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NPO publishes blog articles to inform and to stimulate conversation about issues of importance to NPO's mission.  All blog articles express the opinions of the authors as individuals and do not necessarily reflect the views of National Parents Organization, its Board of Directors, or its executives.  

In Ohio high court right to unite father, son (Toledo Blade, 10/24/10), Fathers and Families Board Member Robert Franklin, Esq.  criticizes a terrible violation of a father's right to raise his own child in the  Wyrembek adoption case. We suggest you write a Letter to the Editor of the Toledo Blade at [email protected]. Franklin writes:
This month, the Ohio Supreme Court finally cleared the way for Benjamin Wyrembek of Swanton to be united with his biological son, who will turn three years old this week. That should have happened long before now. But for almost three years, attorneys for an adoptive couple in Indiana who have raised the child since birth have kept the case tied up in court, separating father and son. In the vast majority of cases, adoption is a fine and noble act. But Mr. Wyrembek"s son has never needed adoption. He had a capable, loving father who wanted to care for him. And from the very first, that fact was public knowledge. Within 30 days of the boy"s birth to a former girlfriend, Mr. Wyrembek registered with the Ohio Putative Father Registry. Then he filed suit to get custody of his son. At any time since then, the couple that sought to adopt the boy could have done the obvious, fair, and kind thing: hand Benjamin Wyrembek his son and seek another child to adopt. Instead, they chose litigation. In every court, Benjamin Wyrembek prevailed, because he is the child"s rightful father. And every time he did, opposing attorneys filed more motions and appeals. Media reports have emphasized the distress that the boy will surely suffer when he is removed from the only parents he has known. That distress will be heartbreaking for all, especially the child. But let there be no mistake about the cause of that heartbreak. It is not Benjamin Wyrembek, but adoption attorneys who mistakenly believed that after enough time and expense he would give up his son.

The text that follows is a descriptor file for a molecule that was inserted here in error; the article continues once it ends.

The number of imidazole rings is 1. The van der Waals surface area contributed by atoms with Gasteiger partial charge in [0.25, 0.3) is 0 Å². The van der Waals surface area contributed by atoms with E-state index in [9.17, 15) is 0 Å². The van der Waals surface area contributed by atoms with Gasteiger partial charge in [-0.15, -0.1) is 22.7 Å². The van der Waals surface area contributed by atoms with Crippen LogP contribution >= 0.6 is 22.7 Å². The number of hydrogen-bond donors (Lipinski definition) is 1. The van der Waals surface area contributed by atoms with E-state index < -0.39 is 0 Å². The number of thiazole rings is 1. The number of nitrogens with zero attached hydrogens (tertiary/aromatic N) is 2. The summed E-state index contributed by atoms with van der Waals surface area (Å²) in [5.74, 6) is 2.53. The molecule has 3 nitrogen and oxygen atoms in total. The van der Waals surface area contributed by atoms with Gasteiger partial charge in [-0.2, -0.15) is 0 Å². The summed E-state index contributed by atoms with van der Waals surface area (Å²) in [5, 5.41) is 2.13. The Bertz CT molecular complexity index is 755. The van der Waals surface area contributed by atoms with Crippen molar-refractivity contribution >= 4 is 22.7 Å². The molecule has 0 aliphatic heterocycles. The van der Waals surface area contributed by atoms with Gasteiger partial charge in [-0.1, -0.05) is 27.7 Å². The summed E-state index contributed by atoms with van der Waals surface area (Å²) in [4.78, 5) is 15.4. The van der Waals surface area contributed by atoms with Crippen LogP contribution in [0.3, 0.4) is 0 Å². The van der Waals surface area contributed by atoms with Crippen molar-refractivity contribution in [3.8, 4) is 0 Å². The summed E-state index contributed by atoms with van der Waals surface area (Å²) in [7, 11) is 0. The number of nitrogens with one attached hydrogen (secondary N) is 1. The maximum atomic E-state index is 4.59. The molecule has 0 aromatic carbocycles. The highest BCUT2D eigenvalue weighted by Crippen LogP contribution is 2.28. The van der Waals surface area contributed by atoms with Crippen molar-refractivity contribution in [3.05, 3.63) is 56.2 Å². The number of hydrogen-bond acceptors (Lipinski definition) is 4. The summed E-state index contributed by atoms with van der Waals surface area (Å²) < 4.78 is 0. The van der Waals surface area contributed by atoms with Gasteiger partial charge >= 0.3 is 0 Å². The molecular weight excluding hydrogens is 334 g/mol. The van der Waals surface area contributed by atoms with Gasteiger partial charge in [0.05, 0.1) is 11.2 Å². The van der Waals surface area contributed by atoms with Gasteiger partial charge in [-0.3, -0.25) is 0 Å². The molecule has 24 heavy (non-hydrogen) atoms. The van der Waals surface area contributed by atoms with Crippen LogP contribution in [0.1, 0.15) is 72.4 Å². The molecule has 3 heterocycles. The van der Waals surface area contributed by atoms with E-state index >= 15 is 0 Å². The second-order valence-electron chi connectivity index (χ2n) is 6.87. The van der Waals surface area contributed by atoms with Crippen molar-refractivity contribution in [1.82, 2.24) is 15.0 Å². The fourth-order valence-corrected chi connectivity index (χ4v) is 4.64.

Read the full piece here.

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